Commitment to social justice
A social enterprise faces many challenges. Without commitment and passion to social justice, achieving the goal becomes nearly impossible. For a social entrepreneur to be successful, they must be passionate and persistent enough.
Reasons for starting a social enterprise
There are many compelling reasons to start a social enterprise. Many people are drawn to social entrepreneurship because they want to create a business that aligns with their values and gives them a sense of purpose.
- Supportive government: Singapore government strongly supports social enterprises and has established a dedicated organization to provide advisory services, resources, and training to ensure their success.
- Making a positive impact: social enterprise is a business that exists to solve a social problem or meet a social need. By starting a social enterprise, you can have a positive impact on the world by addressing issues like poverty, environmental degradation, access to healthcare, and more.
- Market opportunity: Social enterprises can tap into a growing market of socially conscious consumers who are willing to pay a premium for products or services that have a positive impact. This can create a competitive advantage and help your business grow.
- Sustainability: Social enterprises are often built around sustainable business models that prioritize social and environmental impact over short-term profits. By prioritizing sustainability, you can create a business that is better equipped to weather economic and environmental challenges.
- Community building: Social enterprises can play an important role in building and strengthening communities by creating jobs, providing essential services, and fostering social cohesion.
Starting a social enterprise can be a powerful way to create positive change in the world while also building a successful business. At Sleek, we understand not just your passion, but also the importance of creating an inclusive society. Let us help you bring your vision to reality, incorporate your business with us.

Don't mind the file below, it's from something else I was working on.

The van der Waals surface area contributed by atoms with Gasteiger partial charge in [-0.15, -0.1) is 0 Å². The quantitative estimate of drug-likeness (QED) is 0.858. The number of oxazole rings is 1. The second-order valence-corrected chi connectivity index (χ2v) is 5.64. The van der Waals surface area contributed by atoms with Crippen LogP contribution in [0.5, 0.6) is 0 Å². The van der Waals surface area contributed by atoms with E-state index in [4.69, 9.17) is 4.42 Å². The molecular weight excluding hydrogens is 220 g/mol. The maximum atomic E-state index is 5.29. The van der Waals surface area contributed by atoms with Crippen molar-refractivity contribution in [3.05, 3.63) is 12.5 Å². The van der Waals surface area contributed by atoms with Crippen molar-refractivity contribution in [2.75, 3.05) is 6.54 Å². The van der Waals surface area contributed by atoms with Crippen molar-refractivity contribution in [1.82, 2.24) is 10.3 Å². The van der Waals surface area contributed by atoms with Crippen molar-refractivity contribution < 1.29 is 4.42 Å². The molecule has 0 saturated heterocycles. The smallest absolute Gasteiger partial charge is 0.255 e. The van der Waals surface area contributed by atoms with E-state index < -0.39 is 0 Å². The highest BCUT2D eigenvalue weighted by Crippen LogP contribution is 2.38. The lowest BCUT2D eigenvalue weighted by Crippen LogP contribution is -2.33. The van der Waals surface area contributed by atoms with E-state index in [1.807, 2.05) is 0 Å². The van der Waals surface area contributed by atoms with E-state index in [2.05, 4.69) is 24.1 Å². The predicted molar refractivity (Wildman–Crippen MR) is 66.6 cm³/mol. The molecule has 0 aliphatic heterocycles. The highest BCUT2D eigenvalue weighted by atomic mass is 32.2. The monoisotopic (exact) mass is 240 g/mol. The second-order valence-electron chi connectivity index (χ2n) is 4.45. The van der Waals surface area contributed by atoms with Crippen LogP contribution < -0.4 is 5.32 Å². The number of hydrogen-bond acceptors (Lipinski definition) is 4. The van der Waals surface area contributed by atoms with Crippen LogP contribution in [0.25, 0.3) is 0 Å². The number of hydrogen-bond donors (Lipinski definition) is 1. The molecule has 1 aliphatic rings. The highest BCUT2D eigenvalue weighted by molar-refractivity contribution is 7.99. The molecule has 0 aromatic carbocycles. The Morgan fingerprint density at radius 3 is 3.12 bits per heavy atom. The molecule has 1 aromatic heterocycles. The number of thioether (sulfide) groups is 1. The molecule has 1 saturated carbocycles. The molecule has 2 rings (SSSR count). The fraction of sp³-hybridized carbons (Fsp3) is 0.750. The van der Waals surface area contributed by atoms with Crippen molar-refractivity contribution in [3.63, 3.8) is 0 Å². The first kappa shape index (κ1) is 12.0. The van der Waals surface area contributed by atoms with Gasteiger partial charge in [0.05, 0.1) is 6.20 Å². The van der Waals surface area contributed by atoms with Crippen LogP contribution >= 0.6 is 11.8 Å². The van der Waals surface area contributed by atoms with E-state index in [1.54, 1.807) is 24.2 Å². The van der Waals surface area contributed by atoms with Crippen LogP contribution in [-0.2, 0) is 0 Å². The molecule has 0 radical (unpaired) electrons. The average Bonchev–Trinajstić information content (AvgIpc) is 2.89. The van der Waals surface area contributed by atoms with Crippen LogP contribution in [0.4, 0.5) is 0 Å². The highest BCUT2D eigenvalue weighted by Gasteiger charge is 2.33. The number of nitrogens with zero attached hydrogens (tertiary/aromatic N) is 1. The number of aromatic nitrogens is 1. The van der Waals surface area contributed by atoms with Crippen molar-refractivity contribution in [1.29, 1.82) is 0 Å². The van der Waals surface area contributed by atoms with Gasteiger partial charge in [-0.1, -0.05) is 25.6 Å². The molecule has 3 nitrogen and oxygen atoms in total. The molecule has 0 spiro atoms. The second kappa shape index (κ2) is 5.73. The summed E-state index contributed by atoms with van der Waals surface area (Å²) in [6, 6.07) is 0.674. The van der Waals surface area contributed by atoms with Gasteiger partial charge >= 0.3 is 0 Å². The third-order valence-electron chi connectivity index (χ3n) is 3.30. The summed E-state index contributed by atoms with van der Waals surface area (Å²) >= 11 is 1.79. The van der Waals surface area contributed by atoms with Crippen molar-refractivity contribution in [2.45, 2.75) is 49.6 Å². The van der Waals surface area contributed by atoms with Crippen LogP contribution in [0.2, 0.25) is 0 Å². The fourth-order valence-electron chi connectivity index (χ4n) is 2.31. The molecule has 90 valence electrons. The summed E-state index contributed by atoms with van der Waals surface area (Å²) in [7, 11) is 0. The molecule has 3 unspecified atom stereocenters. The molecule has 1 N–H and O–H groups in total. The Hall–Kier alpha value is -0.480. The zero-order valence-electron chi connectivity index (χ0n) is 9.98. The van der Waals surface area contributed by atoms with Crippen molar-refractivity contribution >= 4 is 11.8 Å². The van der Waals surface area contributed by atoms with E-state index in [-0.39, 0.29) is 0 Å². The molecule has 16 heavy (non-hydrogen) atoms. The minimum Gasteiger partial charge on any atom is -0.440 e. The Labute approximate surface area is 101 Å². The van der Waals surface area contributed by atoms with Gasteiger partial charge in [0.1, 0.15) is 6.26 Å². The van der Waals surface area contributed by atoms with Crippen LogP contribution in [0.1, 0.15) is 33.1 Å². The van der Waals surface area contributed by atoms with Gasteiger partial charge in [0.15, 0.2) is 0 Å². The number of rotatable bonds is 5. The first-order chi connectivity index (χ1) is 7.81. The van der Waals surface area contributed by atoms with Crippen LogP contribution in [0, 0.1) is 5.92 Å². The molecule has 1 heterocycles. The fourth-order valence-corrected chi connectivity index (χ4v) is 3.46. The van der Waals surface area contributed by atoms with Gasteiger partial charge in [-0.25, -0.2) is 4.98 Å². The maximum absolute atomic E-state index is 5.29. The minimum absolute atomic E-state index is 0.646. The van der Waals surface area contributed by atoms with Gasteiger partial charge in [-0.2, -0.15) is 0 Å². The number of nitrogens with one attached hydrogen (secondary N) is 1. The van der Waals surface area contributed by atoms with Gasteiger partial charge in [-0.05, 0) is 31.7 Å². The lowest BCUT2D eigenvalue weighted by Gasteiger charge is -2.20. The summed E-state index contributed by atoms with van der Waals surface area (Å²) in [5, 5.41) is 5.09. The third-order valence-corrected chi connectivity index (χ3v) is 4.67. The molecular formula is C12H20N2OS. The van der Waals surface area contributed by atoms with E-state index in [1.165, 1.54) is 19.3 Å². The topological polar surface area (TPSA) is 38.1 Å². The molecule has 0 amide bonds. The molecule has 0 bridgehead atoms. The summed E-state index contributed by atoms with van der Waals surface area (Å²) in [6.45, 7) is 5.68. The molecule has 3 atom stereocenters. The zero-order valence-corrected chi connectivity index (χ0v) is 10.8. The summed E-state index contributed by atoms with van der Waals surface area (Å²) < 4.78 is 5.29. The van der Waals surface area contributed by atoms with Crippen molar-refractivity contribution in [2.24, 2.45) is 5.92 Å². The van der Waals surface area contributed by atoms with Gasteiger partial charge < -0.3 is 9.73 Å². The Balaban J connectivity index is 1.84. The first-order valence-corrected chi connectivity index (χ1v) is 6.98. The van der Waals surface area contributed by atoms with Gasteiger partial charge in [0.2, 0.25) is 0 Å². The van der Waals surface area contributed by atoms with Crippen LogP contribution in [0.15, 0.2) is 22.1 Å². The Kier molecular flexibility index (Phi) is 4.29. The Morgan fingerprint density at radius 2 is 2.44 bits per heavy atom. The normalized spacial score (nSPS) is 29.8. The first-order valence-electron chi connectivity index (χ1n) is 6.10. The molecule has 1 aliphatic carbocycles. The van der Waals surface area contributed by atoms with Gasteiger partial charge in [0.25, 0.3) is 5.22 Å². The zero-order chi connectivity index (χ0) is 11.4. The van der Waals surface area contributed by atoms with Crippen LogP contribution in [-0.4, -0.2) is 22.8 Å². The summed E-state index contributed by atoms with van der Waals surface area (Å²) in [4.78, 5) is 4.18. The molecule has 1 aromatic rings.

Singapore is an ideal location for setting up a social enterprise due to its supportive environment and government policies. Social enterprises in Singapore can leverage the resources, advisory services, and training provided by dedicated organizations such as the Singapore Centre for Social Enterprise to create sustainable businesses that address social issues.
Overall, a supportive ecosystem provides an excellent opportunity for social entrepreneurs to pursue their vision to create businesses and have a positive impact on their communities.
You might be interested in reading about:
Sole traders and partnerships – Social enterprises can be sole traders (individual self-employed people) or partnerships (where two or more people come together) who decide to donate the majority of their profits to a good cause.
4 types of social enterprises
- Trading Enterprises. Trading enterprises refer to cooperatives, collectives, and other organizations that are worker- or employee-owned. …
- Financial Institutions.
- Community Organizations.
- Non-Governmental Organizations (NGOs) and Charities.
A registered charity (with the Singapore Charity Council) enjoys income tax exemption on its income. A social enterprise or commercial business is taxed at a normal tax structure. For sole proprietorship or partnership structures, it is taxed under individual income tax rate from 0% to 22%.